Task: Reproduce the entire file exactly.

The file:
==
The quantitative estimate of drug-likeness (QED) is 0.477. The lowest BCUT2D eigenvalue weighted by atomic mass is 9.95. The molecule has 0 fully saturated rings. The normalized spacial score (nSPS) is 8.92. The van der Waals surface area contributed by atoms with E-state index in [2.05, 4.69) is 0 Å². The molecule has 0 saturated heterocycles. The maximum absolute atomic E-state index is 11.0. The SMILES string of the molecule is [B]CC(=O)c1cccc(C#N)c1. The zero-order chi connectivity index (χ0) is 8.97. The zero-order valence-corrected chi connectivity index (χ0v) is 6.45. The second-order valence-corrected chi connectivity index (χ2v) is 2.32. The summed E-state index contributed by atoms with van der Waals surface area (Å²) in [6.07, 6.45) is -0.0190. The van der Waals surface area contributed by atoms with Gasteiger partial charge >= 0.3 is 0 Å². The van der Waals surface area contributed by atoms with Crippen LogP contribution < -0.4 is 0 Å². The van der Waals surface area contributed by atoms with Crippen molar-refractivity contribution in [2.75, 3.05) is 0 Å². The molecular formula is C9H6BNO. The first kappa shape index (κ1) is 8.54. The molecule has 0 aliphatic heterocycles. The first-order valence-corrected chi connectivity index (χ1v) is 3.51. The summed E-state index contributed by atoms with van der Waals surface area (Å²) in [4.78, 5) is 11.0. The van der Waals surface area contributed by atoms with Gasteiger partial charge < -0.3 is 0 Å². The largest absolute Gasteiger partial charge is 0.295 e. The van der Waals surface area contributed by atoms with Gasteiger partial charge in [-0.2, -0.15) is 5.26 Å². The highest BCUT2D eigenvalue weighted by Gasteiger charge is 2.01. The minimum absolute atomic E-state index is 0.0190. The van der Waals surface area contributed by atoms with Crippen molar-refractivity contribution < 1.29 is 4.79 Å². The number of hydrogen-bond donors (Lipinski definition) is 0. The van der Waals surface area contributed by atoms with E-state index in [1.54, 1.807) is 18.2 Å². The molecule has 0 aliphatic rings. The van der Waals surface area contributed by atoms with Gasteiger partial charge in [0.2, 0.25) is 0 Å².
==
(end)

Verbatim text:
The quantitative estimate of drug-likeness (QED) is 0.477. The lowest BCUT2D eigenvalue weighted by atomic mass is 9.95. The molecule has 0 fully saturated rings. The normalized spacial score (nSPS) is 8.92. The van der Waals surface area contributed by atoms with E-state index in [2.05, 4.69) is 0 Å². The molecule has 0 saturated heterocycles. The maximum absolute atomic E-state index is 11.0. The SMILES string of the molecule is [B]CC(=O)c1cccc(C#N)c1. The zero-order chi connectivity index (χ0) is 8.97. The zero-order valence-corrected chi connectivity index (χ0v) is 6.45. The second-order valence-corrected chi connectivity index (χ2v) is 2.32. The summed E-state index contributed by atoms with van der Waals surface area (Å²) in [6.07, 6.45) is -0.0190. The van der Waals surface area contributed by atoms with Gasteiger partial charge >= 0.3 is 0 Å². The van der Waals surface area contributed by atoms with Crippen LogP contribution < -0.4 is 0 Å². The van der Waals surface area contributed by atoms with Crippen molar-refractivity contribution in [2.75, 3.05) is 0 Å². The molecular formula is C9H6BNO. The first kappa shape index (κ1) is 8.54. The molecule has 0 aliphatic heterocycles. The first-order valence-corrected chi connectivity index (χ1v) is 3.51. The summed E-state index contributed by atoms with van der Waals surface area (Å²) in [4.78, 5) is 11.0. The van der Waals surface area contributed by atoms with Gasteiger partial charge < -0.3 is 0 Å². The largest absolute Gasteiger partial charge is 0.295 e. The van der Waals surface area contributed by atoms with Gasteiger partial charge in [-0.2, -0.15) is 5.26 Å². The highest BCUT2D eigenvalue weighted by Gasteiger charge is 2.01. The minimum absolute atomic E-state index is 0.0190. The van der Waals surface area contributed by atoms with Crippen molar-refractivity contribution < 1.29 is 4.79 Å². The number of hydrogen-bond donors (Lipinski definition) is 0. The van der Waals surface area contributed by atoms with E-state index in [1.54, 1.807) is 18.2 Å². The molecule has 0 aliphatic rings. The van der Waals surface area contributed by atoms with Gasteiger partial charge in [0.2, 0.25) is 0 Å².